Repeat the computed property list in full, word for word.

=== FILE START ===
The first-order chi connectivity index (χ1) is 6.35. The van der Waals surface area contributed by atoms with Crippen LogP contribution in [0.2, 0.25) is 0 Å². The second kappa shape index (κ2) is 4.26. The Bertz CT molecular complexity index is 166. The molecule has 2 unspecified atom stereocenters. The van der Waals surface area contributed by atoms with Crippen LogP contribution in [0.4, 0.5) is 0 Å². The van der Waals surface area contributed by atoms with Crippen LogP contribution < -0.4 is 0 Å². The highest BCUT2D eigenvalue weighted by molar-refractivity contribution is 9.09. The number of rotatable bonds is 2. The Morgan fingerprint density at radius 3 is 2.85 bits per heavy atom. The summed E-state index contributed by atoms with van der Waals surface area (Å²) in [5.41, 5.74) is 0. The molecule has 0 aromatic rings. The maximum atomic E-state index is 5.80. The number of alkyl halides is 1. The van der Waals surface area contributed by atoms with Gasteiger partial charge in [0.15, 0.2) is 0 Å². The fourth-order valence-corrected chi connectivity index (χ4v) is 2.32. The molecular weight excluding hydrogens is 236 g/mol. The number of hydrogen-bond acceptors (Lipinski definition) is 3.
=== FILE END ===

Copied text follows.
The first-order chi connectivity index (χ1) is 6.35. The van der Waals surface area contributed by atoms with Crippen LogP contribution in [0.2, 0.25) is 0 Å². The second kappa shape index (κ2) is 4.26. The Bertz CT molecular complexity index is 166. The molecule has 2 unspecified atom stereocenters. The van der Waals surface area contributed by atoms with Crippen LogP contribution in [0.4, 0.5) is 0 Å². The van der Waals surface area contributed by atoms with Crippen LogP contribution < -0.4 is 0 Å². The highest BCUT2D eigenvalue weighted by molar-refractivity contribution is 9.09. The number of rotatable bonds is 2. The Morgan fingerprint density at radius 3 is 2.85 bits per heavy atom. The summed E-state index contributed by atoms with van der Waals surface area (Å²) in [5.41, 5.74) is 0. The molecule has 0 aromatic rings. The maximum atomic E-state index is 5.80. The number of alkyl halides is 1. The van der Waals surface area contributed by atoms with Gasteiger partial charge in [0.15, 0.2) is 0 Å². The fourth-order valence-corrected chi connectivity index (χ4v) is 2.32. The molecular weight excluding hydrogens is 236 g/mol. The number of hydrogen-bond acceptors (Lipinski definition) is 3.